• Strategy: Default to “no”. I’m an appeaser. I tend to always say yes because I was taught to be nice. The new strategy is any time I’m asked to do something, my default is no. Convince me.
  • Strategy: “Hell yes” or bust. I read this somewhere, so I’m not claiming it as my own. My new barrier for a “yes” is that if the answer isn’t “hell yes!”, then it must be “no”.

Goal: Be outside more. I’ve lived in Florida for four years, and I’ve probably spent less time outside than when I lived in Michigan for the six years prior. This is particularly weird, since the four years in Florida coincides with some healthy lifestyle changes.

  • Strategy: Run outside, dummy. Yes. I live in the Sunshine State and do cardio inside. My new default will be to run outside. Because Florida.
  • Strategy: Find good gear. Ok. This is actually cheating, as I’ve already done it. I got some sweet new running shoes in November.

Goal: Make more music. I really like making things for my various work responsibilities. I do honestly get some creative satisfaction from writing a really good assignment, slide presentation, or multiple choice question. But that’s not the same as having written a thing and hearing it performed. I think I’m actually procrastinating on my writing by working.

  • Strategy: Let work slide when it’s not on the schedule. This is going to be hard. I like being thought of as a dependable person. I’m going to start dividing my schedule into specific times for course prep, grading, etc. If it doesn’t get done in that window. I’ll pick it up during the next one.
  • Strategy: Schedule listening time and writing time. I’m particularly embarrassed that I’m writing this down, since it’s something I ask my students to do all the time. In fact, I have actually asked students to show me their Google/iCal/Outlook/paper calendars with these things blocked out. By following the previous strategy, I think (hope?) that this one will become more manageable.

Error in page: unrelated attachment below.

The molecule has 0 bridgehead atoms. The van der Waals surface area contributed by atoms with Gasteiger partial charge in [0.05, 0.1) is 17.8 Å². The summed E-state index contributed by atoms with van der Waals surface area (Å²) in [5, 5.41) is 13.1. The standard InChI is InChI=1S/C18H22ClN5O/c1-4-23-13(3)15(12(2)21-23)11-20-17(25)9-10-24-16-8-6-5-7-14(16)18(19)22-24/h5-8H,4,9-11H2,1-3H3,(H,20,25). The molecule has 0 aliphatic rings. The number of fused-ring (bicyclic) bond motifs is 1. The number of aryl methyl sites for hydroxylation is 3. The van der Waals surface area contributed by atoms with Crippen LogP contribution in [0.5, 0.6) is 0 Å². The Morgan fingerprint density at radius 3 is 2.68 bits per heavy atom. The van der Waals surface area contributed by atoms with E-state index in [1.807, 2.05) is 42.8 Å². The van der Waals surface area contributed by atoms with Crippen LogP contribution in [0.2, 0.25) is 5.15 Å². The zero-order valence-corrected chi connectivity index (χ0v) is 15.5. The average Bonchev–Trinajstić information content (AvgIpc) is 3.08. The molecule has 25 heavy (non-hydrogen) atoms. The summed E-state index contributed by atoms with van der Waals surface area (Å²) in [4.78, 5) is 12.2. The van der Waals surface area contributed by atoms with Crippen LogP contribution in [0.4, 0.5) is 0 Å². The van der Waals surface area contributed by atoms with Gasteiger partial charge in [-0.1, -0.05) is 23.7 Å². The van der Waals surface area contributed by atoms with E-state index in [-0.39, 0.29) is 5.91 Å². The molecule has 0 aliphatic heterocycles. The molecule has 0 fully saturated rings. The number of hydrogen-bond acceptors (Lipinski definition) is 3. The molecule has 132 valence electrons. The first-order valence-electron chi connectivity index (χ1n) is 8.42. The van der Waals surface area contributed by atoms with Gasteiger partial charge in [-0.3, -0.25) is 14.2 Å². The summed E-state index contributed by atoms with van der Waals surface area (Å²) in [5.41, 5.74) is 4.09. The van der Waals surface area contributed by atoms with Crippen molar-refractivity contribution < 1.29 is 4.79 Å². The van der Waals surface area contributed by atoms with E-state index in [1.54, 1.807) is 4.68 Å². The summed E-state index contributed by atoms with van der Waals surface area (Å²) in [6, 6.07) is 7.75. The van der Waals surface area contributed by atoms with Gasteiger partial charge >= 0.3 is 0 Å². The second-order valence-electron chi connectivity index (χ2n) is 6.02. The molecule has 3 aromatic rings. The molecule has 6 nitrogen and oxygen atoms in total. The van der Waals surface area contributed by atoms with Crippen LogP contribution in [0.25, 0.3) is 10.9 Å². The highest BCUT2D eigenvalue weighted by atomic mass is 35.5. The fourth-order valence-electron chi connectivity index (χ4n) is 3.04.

1. For those living on an academic or orchestra-style fall-winter-spring calendar, I also recommend an “annual review” of sorts in May(ish).  ↩

Public Domain Day 2017

Yesterday on January 1, lots of people around the world celebrated Public Domain Day along with the new calendar year. The Duke Law School’s Center for the Study of the Public Domain publishes an article on it each year. Each year since they’ve done so, it’s been less celebratory in the U.S. than in other parts of the world.

What is entering the public domain in the United States? Not a single published work. Once again, no published works are entering our public domain this year. Or next year.

When the first copyright law was written in the United States, copyright lasted 14 years, renewable for another 14 years if the author wished. Jefferson or Madison could look at the books written by their contemporaries and confidently expect them to be in the public domain within a decade or two. Now? In the United States, as in much of the world, copyright lasts for the author’s lifetime, plus another 70 years. You might think, therefore, that works whose authors died in 1946 would be freely available on January 1, 2017. Sadly, no. When Congress changed the law, it applied the term extension retrospectively to existing works, and gave all in-copyright works published between 1923 and 1977 a term of 95 years. The result? None of those works will enter the public domain until 2019, and works from 1960, whose arrival we might otherwise be expecting January 1, 2017, will not enter the public domain until 2056.

If you think this is silly and unimportant, allow the scholars at Duke to convince you.

As our way-too-nearly-president would say, sad.

Husa Rememberance

I’m not big on naming favorites of things. Having said that, Karel Husa—who died last week at age 95—is one of my favorite composers. His inventiveness in orchestration, rhythm, and texture combine with a keen sense of dramatic gesture in works that are as creative as they are approachable. I met him once at the University of Missouri as an undergraduate student and heard him speak about his music. He signed my copy of the third trumpet part I was playing on his monumental Music for Prague 1968. I recall that he seemed to think that while the Pulitzer committee actually awarded his String Quartet No. 3 in 1969, they really intended to honor Music for Prague, and weren’t quite sure about taking the wind band seriously as a medium for serious music. I won’t offer an obit here, as I’m sure your Googlemachine can connect you to some much better writing. I will simply conclude by sharing the opening of Karel Husa’s beautiful Les Couleurs Fauves from 1996. I often say half-jokingly that every time I write a piece of slow music, I’m trying to rewrite this.